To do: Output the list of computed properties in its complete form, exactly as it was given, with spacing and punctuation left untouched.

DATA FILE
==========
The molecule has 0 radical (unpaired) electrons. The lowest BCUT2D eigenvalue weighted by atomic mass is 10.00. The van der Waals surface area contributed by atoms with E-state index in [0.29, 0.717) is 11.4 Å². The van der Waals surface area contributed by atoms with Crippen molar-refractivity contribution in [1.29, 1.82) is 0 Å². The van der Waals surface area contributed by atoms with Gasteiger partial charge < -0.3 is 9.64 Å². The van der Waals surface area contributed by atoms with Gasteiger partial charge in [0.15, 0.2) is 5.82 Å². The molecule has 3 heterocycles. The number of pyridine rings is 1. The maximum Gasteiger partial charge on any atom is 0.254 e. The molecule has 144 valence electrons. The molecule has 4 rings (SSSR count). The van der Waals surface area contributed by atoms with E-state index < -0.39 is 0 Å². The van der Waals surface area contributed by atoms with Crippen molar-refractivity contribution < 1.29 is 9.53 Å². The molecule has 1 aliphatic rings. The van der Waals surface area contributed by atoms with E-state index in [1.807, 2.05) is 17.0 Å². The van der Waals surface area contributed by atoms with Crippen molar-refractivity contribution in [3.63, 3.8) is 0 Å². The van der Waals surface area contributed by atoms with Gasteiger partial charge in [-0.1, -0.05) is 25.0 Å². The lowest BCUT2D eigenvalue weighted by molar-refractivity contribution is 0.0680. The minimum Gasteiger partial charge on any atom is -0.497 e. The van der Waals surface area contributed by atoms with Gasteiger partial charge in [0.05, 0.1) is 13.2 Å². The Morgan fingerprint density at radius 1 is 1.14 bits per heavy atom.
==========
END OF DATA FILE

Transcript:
The molecule has 0 radical (unpaired) electrons. The lowest BCUT2D eigenvalue weighted by atomic mass is 10.00. The van der Waals surface area contributed by atoms with E-state index in [0.29, 0.717) is 11.4 Å². The van der Waals surface area contributed by atoms with Crippen molar-refractivity contribution in [1.29, 1.82) is 0 Å². The van der Waals surface area contributed by atoms with Gasteiger partial charge < -0.3 is 9.64 Å². The van der Waals surface area contributed by atoms with Gasteiger partial charge in [0.15, 0.2) is 5.82 Å². The molecule has 3 heterocycles. The number of pyridine rings is 1. The maximum Gasteiger partial charge on any atom is 0.254 e. The molecule has 144 valence electrons. The molecule has 4 rings (SSSR count). The van der Waals surface area contributed by atoms with E-state index < -0.39 is 0 Å². The van der Waals surface area contributed by atoms with Crippen molar-refractivity contribution < 1.29 is 9.53 Å². The molecule has 1 aliphatic rings. The van der Waals surface area contributed by atoms with E-state index in [1.807, 2.05) is 17.0 Å². The van der Waals surface area contributed by atoms with Crippen molar-refractivity contribution in [3.63, 3.8) is 0 Å². The van der Waals surface area contributed by atoms with Gasteiger partial charge in [-0.1, -0.05) is 25.0 Å². The lowest BCUT2D eigenvalue weighted by molar-refractivity contribution is 0.0680. The minimum Gasteiger partial charge on any atom is -0.497 e. The van der Waals surface area contributed by atoms with Gasteiger partial charge in [0.05, 0.1) is 13.2 Å². The Morgan fingerprint density at radius 1 is 1.14 bits per heavy atom.